A new study from researchers at the University of Pittsburgh and the U.S. Department of Energy could help speed up carbon-capturing devices for coal power plants, which could reduce the release of harmful quantities of carbon dioxide into the air and have the added benefit of bringing down energy costs.
“Greenhouse gas emissions like carbon dioxide (CO2) are a significant contributor to global warming, which is a looming catastrophe,” said Chris Wilmer, assistant professor of chemical and petroleum engineering in Pitt’s Swanson School of Engineering. “Developing technologies that can be retrofit onto power plants that use fossil fuels like coal so they don’t emit greenhouse gases are urgently needed.”
Wilmer’s team has developed a computational modeling method that shows how metal-organic frameworks — highly porous crystalline materials embedded in a polymer microstructure — could act like a sponge or mop to capture CO2 and filter unwanted gases from coal plants.
“The exhaust of a coal power plant consists of many different gases, like nitrogen, oxygen and CO2,” Wilmer said. “The idea is to find a ‘mop’ that strongly interacts with some of those gases and not others, so you can purify the exhaust.”
Coal-generated power plants currently represent about 30 percent of nation’s energy portfolio, but they contribute the largest share of of CO2 emissions in the entire U.S. electric power sector, according to the U.S. Energy Information Administration.
Current technologies to filter out CO2 use a process called amine scrubbing in which exhaust containing CO2 passes through a liquid solvent, where it’s trapped.
“It works, but it’s expensive, and there is interest in creating an energy-efficient and cost-efficient technology,” Wilmer said. “There are price estimates that say this amine scrubbing process costs anywhere between $70 and $100 per ton.”
In contrast, the simulated carbon filter Wilmer’s team modeled would bring costs down to less than $50 per ton of CO2 removed.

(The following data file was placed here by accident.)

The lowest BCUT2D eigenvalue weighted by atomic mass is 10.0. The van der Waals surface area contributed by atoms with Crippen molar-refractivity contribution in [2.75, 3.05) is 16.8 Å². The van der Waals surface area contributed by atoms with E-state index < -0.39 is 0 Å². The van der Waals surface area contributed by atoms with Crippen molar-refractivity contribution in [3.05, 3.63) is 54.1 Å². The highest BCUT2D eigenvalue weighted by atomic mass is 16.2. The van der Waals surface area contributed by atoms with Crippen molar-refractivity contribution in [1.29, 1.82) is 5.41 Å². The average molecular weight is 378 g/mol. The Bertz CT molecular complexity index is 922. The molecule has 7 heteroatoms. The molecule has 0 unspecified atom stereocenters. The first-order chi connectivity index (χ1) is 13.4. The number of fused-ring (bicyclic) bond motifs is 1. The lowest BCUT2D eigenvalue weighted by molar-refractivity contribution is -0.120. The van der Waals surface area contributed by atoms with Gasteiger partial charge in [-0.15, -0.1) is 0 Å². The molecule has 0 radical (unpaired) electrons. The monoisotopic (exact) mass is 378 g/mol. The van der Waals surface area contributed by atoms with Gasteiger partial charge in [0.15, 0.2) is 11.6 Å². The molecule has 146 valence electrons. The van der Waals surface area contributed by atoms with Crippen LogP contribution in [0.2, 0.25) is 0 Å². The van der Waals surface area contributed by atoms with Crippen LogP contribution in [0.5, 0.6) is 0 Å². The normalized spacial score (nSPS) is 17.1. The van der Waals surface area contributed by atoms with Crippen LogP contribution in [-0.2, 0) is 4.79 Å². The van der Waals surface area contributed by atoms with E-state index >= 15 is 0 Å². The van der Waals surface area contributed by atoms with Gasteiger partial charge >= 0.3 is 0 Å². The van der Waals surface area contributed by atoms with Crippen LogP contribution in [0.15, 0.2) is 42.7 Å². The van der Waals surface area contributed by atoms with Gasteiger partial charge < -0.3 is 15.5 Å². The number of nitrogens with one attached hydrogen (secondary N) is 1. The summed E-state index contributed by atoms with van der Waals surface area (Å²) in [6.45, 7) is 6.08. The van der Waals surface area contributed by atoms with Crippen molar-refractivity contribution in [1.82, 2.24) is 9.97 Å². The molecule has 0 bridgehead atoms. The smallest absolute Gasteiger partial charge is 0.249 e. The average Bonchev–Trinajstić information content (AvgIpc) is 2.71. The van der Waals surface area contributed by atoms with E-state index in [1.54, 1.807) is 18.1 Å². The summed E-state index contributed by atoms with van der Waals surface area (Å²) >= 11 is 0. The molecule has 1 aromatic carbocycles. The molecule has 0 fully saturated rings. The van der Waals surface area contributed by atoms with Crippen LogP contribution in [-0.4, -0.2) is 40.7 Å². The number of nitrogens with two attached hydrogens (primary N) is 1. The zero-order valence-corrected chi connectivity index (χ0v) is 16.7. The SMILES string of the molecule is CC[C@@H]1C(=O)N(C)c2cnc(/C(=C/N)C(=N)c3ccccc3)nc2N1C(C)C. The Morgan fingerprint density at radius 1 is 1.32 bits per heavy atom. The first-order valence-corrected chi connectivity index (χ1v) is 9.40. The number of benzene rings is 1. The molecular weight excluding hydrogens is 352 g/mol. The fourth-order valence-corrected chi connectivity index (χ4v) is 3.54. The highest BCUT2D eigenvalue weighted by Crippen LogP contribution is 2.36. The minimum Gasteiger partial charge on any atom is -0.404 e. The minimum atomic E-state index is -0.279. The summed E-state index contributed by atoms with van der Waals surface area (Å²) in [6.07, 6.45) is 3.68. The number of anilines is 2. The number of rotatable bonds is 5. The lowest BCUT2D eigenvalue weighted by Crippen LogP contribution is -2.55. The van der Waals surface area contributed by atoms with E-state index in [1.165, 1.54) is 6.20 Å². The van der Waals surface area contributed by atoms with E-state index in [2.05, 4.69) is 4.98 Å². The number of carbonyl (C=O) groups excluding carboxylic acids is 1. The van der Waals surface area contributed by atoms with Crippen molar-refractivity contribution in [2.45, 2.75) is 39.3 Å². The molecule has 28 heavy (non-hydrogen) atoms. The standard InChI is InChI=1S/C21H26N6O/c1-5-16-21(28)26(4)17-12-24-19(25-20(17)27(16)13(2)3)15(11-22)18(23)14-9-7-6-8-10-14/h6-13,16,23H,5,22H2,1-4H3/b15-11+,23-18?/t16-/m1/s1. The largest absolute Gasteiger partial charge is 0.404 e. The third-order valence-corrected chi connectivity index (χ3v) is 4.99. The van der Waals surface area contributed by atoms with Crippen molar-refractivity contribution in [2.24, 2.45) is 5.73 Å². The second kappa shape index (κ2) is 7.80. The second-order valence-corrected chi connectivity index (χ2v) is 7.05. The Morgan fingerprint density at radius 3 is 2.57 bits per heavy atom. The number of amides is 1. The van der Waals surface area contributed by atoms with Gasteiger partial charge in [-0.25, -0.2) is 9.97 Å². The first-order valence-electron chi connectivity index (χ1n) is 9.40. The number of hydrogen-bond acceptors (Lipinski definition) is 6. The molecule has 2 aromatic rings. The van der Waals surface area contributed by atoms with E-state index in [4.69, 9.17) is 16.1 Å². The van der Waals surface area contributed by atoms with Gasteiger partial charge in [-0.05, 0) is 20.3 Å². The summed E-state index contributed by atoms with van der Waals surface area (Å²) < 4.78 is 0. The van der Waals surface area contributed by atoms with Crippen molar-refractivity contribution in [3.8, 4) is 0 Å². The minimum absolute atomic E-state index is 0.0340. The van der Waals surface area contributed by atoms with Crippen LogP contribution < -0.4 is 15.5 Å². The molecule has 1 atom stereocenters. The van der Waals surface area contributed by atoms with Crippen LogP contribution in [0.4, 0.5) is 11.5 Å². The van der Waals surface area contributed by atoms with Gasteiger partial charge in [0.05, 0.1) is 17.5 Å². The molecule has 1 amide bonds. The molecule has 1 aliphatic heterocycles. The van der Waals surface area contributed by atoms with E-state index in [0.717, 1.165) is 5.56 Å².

“We used a lot of computer simulations to consider millions of different carbon filtration membranes,” said Wilmer. “We identified a handful that, in principal, can capture carbon emissions more effectively and at a lower cost than current technologies.”
The Wilmer Lab focuses on manipulating gases, including storage and filtration of the gases, as well as designing materials to support these manipulations. The research team reached out to the U.S. Department of Energy’s National Energy Technology Laboratory for this research.
“They have a strong focus on carbon capture research,” Wilmer said. “So, we combined our expertise to produce a simulated carbon capture filter.”
If the computer model is translated into a physical filter, researchers envision it to be an apartment-building-sized unit capturing exhaust from coal power plants, thereby preventing CO2 from entering the Earth’s atmosphere. The pure CO2 would come out of a different exhaust that would be pumped underground and made usable again for coal plants.
Other researchers in this project include co-investigator Jan Steckel, research scientist at the National Energy Technology Laboratory; Samir Budhathoki, research scientist at Battelle; and Olukayode Ajayi, research scientist at the National Energy Technology Laboratory.